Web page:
BLOG

grazing meat goats

on the farm

marketing meat goats

raising goats

BLOG CATEGORIES

Thank you for subscribing!

Subscribe to the Email List

Marketing tips from real farmers

This past weekend I had the opportunity to be a part of a direct marketing panel presentation at the Wisconsin Farm Bureau Young Farmer and Agriculturalists Conference and Annual Meeting.

I was joined by three other entrepreneurial farmers: Amber McComish from McComish Family Farms + Lucky Cow, Natasha Paris from ParKelm Farm, and Lindsay Baneck of Jelli’s Market. We shared how we got started in farm-to-table direct market business and our marketing strategies.

I love sharing what we do, but I love even more learning about what other farmers are doing in this space, marketing approaches, and lessons learned (we all have them!).

More about the other farmers:

• Amber makes and sells gelato at her own coffee shop in her community. She’s become super focused on serving her community and establishing her business as a destination spot as well.

• Natasha runs a grass-fed beef and pastured pork operation, selling her meat through farmers’ markets and home delivery.

• Lindsay and her family run an on-farm market offering a wide range of produce and meat.

Here are some great takeaways from what I learned from my co-presenters:

• Make it easy for your customers to buy from you

• Be flexible and know that direction for your farm and marketing approach make a change or shift for many reasons: life commitments (farm, off-farm jobs, family, etc). Examples: shared a shift from wholesale with the addition of storefront and onset of COVID; adding farm deliveries for customers as an option and as a way to still serve customers outside of the farmers market season

• You’re selling the experience of the farm whether that is how you tell your story as a farm in your marketing in brochures or online, or in-person in a retail space. Amber shared how a large photo of cows in her shop attracts lots of conversation, while Lindsay shared how the photo of their family in the store generated a lot of talk too.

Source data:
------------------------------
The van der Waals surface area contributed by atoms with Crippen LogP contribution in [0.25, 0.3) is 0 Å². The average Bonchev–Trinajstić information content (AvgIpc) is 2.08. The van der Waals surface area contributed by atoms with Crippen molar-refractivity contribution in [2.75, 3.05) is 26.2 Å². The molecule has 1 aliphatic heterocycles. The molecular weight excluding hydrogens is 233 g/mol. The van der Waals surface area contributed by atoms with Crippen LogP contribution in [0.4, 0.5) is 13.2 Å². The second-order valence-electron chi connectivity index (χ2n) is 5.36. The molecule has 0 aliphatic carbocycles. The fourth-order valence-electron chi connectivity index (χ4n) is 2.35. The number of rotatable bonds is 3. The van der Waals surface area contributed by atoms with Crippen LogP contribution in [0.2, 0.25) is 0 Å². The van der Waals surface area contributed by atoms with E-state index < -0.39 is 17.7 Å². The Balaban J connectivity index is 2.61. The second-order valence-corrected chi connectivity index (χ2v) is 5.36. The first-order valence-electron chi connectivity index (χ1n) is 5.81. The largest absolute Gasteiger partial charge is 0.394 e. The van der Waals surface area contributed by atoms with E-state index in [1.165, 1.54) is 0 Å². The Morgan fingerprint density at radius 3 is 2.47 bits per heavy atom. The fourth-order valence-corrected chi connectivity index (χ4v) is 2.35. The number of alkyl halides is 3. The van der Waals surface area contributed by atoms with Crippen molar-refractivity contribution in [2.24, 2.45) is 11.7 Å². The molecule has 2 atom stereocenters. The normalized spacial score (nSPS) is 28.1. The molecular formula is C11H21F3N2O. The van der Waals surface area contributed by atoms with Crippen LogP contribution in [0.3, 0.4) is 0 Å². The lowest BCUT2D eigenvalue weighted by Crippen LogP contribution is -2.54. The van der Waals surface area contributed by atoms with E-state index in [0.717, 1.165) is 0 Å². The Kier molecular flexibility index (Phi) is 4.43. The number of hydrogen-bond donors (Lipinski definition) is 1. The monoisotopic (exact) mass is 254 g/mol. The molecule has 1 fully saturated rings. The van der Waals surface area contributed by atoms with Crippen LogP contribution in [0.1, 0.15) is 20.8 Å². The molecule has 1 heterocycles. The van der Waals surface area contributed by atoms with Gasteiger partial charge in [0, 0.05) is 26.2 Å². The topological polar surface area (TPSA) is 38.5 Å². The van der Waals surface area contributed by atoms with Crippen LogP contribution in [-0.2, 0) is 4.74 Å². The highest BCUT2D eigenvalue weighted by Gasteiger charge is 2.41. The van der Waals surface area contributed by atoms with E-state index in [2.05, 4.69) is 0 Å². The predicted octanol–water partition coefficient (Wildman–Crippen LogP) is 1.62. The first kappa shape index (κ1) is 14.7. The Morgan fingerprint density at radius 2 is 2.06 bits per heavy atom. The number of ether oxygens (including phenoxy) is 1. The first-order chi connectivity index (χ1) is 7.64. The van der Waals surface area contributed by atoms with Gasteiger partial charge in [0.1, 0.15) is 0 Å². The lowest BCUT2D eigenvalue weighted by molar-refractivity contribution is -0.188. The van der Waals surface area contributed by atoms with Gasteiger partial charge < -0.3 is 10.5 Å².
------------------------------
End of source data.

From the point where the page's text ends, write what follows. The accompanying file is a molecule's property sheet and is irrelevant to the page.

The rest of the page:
• Social media can help build brand awareness and relationships with customers.

• Building a direct market farm business takes time. Take one step at a time. Try different approaches for marketing. Not everything is going to work. Just keep going and it will build with time.

Amber shared she had started with wholesale accounts and added a local storefront, Lucky Cow Coffee and Gelato. But with Covid, she saw her business shift from wholesale to her local community and she embraced that shift. Amber has gotten more involved in her chamber of commerce and Main Street Wisconsin to build valuable relationships within her local community. She’s also worked to gain media coverage for her business, which has helped with attracting customers.

Natasha had shared how she’s focused on specific markets and added a home delivery route. The delivery option is paired with her drive back to the farm during market season. She also continues to offer it when she’s not doing farmers’ markets as a way to continue her sales with her customers. She also shared the importance of understanding your customer base and adapting to those needs. She found that many of her customers aren’t on social media so she’s spent less time focusing on that as a marketing tactic.

Lindsay shared about having a farm store and their focus on bringing people to the farm. She said it is about selling the experience, not just selling products. Lindsay also mentioned the importance of having the right insurance and also recommended posting the Wisconsin Agritourism act at the entrance to the store as an added protection for your farm.

Give them a follow if you’re not already!

Leave a Reply

Your email address will not be published.

Legal disclaimer: All information provided is based on personal experience and is provided for educational and information use only. You agree to indemnify and hold harmless our website, company and owner for any direct or indirect loss or conduct incurred as a result of your use of our website and any related communications. This applies to, but is not limited to, business operational information and consulting, as well as farm and goat management practices.

Any animal health information provided on this website is based on personal experience or information provided by others whose treatments and practices have been discussed with a veterinarian. In all situations, it is the responsibility of the livestock owner to consult with a veterinarian before using any animal health practices shared on this website or by this company and its owner. See the full legal disclaimer here.